But many achievements towards girls’ empowerment and equality are being eroded by the impact of the Covid-19 pandemic; confinement with their families and keeping away from school is increasing early marriages and genital mutilation and is disrupting global efforts to end these practices. It has also resulted in more sexual abuse, including online abuse.
“There is already a worrying rise in abuse, forced marriages, school dropouts, cyberbullying, online sexual violence and female genital mutilation and the Coronavirus pandemic is putting more and more girls at risk,” said the Global Gender Gap report.
Girls are often deprived of the fundamental right to manage their own bodies and consent to sexual intercourse. Worldwide, it is estimated that at least 15 million girls aged 15 to 19 have experienced forced sexual intercourse or other types of sexual abuses during their lives.
In Sri Lanka, the problem of sexual abuse of children is a grave one where 14.4 per cent of late adolescent girls have been subjected to some form of sexual abuse. According to police data there were 10,593 cases of rape between 2010 and 2015, of which three-quarters were statutory rape cases of girls under 16.
Ninety per cent of child sexual abuse cases in Sri Lanka are from incest. This means that perpetrators are close relatives, a neighbour, a religious leader or a teacher.
“After being sexually abused, the girl child is considered soiled and impure, she is marginalized and even ostracized by her community. She becomes the victim twice over, with no form of reprieve,” said Hazel Rajiah-Tetteh, Country Manager of Emerge Lanka Foundation, an organization that works alongside survivors of childhood sexual abuse. Its programme for children comprises of life skills, reproductive health, personal development and entrepreneurship.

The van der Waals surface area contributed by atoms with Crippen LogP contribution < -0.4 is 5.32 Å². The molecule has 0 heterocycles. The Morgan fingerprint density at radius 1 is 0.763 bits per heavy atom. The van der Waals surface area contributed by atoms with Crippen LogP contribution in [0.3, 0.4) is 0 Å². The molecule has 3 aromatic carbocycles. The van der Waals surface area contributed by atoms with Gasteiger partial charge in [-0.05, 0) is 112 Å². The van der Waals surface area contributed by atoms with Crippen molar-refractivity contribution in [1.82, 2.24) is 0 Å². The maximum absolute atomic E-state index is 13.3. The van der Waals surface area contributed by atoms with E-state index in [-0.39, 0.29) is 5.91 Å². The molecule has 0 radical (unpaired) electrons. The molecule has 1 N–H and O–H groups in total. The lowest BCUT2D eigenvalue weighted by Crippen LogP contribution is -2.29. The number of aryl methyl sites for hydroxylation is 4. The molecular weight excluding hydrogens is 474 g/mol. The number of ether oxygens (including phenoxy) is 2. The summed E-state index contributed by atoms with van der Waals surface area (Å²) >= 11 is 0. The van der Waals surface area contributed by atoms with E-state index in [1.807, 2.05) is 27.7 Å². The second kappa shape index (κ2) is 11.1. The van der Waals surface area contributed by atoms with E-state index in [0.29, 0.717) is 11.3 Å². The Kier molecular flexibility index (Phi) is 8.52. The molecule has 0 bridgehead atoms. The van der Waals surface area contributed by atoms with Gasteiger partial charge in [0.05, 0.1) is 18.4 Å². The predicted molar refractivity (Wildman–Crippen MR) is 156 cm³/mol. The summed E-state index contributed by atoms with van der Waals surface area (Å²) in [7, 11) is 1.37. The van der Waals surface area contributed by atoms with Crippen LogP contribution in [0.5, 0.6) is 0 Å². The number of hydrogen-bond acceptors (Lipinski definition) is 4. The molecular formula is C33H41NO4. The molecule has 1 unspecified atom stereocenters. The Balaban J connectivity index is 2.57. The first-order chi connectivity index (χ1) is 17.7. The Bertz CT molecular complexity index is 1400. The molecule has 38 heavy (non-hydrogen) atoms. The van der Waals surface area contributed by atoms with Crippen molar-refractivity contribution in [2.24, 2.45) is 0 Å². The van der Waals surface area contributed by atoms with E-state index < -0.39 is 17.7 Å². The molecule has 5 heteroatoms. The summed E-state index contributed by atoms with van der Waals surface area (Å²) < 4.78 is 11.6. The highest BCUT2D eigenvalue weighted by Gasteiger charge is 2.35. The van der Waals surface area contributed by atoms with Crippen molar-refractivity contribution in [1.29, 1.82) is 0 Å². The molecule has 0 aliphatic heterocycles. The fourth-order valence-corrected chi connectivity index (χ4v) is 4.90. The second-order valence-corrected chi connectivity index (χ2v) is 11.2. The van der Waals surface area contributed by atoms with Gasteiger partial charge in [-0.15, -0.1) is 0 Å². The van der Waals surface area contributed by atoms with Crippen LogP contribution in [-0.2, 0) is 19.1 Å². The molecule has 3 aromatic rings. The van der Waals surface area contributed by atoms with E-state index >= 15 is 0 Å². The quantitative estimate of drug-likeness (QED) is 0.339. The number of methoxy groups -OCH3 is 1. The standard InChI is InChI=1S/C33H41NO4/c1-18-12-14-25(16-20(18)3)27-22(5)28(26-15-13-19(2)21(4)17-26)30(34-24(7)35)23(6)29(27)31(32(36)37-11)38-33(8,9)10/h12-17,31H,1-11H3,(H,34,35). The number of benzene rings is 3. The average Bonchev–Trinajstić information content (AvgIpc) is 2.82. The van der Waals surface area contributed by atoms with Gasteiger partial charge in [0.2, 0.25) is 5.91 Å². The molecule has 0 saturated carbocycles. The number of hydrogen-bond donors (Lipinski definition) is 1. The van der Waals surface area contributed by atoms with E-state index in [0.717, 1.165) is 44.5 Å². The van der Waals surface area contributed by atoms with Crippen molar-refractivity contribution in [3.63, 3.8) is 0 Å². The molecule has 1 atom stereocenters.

“Economic instability, mental health issues, uncertainty and many other factors play into creating an unsafe environment for a child. There is an increased risk of violence towards people and, in this case, children. Children are extremely vulnerable in households that harbor tension, stress and isolation from routine,” said Ms. Rajiah-Tetteh.
“Discussing child sexual abuse has always been difficult and seasonal due to the stigma and sensitivity attached to it. We do however see that people speak up and about it more often now. This awareness may play a key role in cases being reported more often,” she added.
Taking into account the rise in reported numbers on child abuse, as well as the pandemic climate where the risk has increased for child safety, Emerge has launched a project to keep children safe. #ProtectEveryChild is an online awareness campaign built to educate the public on childhood sexual abuse, its impact, indicators, ways to report cases, ways to be active in child protection and create a wave of solidarity online, for individuals to take accountability, responsibility and make an active pledge to “be alert, speak up, and to always Protect Every Child”.
To mark #DayOfTheGirl, Groundviews spoke to @EmergeGlobal Country Manager Hazel Rajiah on the worrying rise in sexual abuse in #SriLanka, its associated stigmas, and the role communities need to take on to protect our children.
— Groundviews (@groundviews) October 11, 2021